« הקודםהמשך »
RESURRECTION OF THE BODY
ASSERTED AND DEFENDED;
IN ANSWER TO THE EXCEPTIONS RECENTLY PRESENTED BY
REV. GEORGE BUSH,
PROFESSOR OF HEBREW, NEW YORK CITY UNIVERSITY.
By ROBERT W. LANDIS.
"Εκτρεπου τας βεβήλους κενοφωνίας, και αντιθέσεις της ψευδωνύμου γνώσεως
Entered according to the act of Congress, in the year 1846, by
PERKINS & PURVES, in the office of the Clerk of the District Court for the Eastern District
The work here submitted to the public, was ready for the press in March last. But soon after preparing it, the author learned from Professor Bush that he was about to issue other works in defence of the positions assumed in the Anastasis: and therefore concluded to delay the publication until he should have an opportunity to consider them. In consequence, however, of a severe and protracted illness, he could not do this until late in the fall: when, upon perusing the works referred to, he found nothing that required any formal distinct notice whatever. They contain little else than repetitions of what is asserted in the Anastasis.
With regard to the style of the present work, the author would say that he has aimed only at clearness and brevity: for he cannot see that in the estimation of thinking minds, his argument would derive any advantage from being expressed in a strain of fervid declamation, and in beautifully rounded and polished periods. In aiming at clearness, how. ever, he has endeavoured to express himself not only so as to be understood, but so as not to be misunderstood. In doing this, he is aware that he has sometimes repeated the same word or phrase (even in close connexion) rather oftener than either the Roman or Scottish rhetorician would have sanctioned.
In consequence of the author's distance from Philadelphia, (and the uncertainty of the transmission by mail, especially in the winter,) his friend, Dr. E. S. Ely, kindly consented to assist him in the labour of revising the proofs, for which favour he would take the present opportunity of expressing his obliga. tions and gratitude. And in looking over the sheets (which are printed with singular accuracy), the author has discovered no errata which need be specified, save that on p. 59, in stating a hypothetical case he remarked that an in Gen. i. 2, was used in the hithpael, when he should have said piel: and on p. 184, fuxn is used for fuxcxòs in one instance, and ψυχικός also for ψυχικόν. Other errata will doubtless be discovered; but he is assured that those (at least) of his brethren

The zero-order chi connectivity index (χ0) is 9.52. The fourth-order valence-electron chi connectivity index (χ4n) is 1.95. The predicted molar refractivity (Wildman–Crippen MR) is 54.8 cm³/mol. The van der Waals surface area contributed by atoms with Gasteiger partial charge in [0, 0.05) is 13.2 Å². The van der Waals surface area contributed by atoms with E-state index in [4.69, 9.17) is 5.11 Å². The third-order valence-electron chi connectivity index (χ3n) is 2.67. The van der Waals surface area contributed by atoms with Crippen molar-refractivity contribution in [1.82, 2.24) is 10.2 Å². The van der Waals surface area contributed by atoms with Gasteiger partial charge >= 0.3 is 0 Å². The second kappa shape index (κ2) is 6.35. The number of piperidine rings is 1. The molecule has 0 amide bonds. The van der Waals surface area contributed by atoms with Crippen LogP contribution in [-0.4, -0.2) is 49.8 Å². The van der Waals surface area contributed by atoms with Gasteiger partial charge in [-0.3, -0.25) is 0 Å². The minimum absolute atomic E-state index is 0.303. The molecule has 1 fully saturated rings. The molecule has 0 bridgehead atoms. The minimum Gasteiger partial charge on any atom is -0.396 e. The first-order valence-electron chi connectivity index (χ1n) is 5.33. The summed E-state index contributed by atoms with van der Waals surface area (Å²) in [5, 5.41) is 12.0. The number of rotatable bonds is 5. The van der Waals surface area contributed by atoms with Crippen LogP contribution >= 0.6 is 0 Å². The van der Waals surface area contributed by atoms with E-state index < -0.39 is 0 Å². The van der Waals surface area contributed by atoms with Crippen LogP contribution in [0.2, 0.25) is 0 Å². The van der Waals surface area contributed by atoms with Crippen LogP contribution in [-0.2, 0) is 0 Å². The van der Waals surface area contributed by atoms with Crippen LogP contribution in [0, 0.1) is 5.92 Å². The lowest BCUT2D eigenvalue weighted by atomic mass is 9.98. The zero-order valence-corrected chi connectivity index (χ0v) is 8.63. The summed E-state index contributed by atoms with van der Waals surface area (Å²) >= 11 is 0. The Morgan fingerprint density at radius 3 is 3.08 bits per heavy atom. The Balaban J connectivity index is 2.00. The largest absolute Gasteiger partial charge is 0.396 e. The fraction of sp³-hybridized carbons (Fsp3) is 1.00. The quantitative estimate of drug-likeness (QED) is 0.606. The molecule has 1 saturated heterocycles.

who are engaged in the arduous duties of the gospel ministry, will know how to palliate them.
The author hopes that the reader will excuse the appearance of the Hebrew character, as also the absence of the points in the quotations from the Old Testament. The Hebrew and Greek originals have been also generally excluded, as well as those of the Latin and German, from a desire that the present volume should not in bulk exceed that of Professor Bush.
The author, in justice to himself, ought also, perhaps, here to state why he has not noticed more specifically the constrụction of Job xix. 25–27, which is presented in the late excellent work of Mr. Barnes. He had endeavoured, by sending to New York soon after the work was announced, to procure a copy of it, but in vain; and was therefore compelled to proceed without it. But he finds, however, that he has antici. pated and replied to every thing offered by Mr. Barnes against the ordinary rendering of that celebrated passage.
While the Anastasis was passing through the press, Professor Bush politely transmitted to the author the sheets containing the more important branches of the argument. These he perused with deep interest, and with a strong impression that the Professor's book required to be promptly met and answered. And being satisfied that its principles, if received, would be most pernicious in their influence upon American theology, he concluded to put down his thoughts upon the subject while it was fully before his mind; and if, in the meantime, no reply should appear, to give them to the public. The labour of doing so, taken in connexion with the arduous duties of an extensive pastoral charge, has been greater than he anticipated; but as no reply to the Professor has appeared, occupying the ground herein occupied, he hopes that his labour has not been altogether in vain.
Having prepared his little volume in the humble hope that it may tend somewhat to counteract the errors which it controverts, the author, in submitting it to the public, earnestly commends it to the blessing of the Great Head of the Church, (without whose favour all our efforts are vain!) with the fervent prayer also that both the writer and reader may be guided into the saving knowledge of all essential truth.
SIDNEY, NEW JERSEY, March 13, 1846.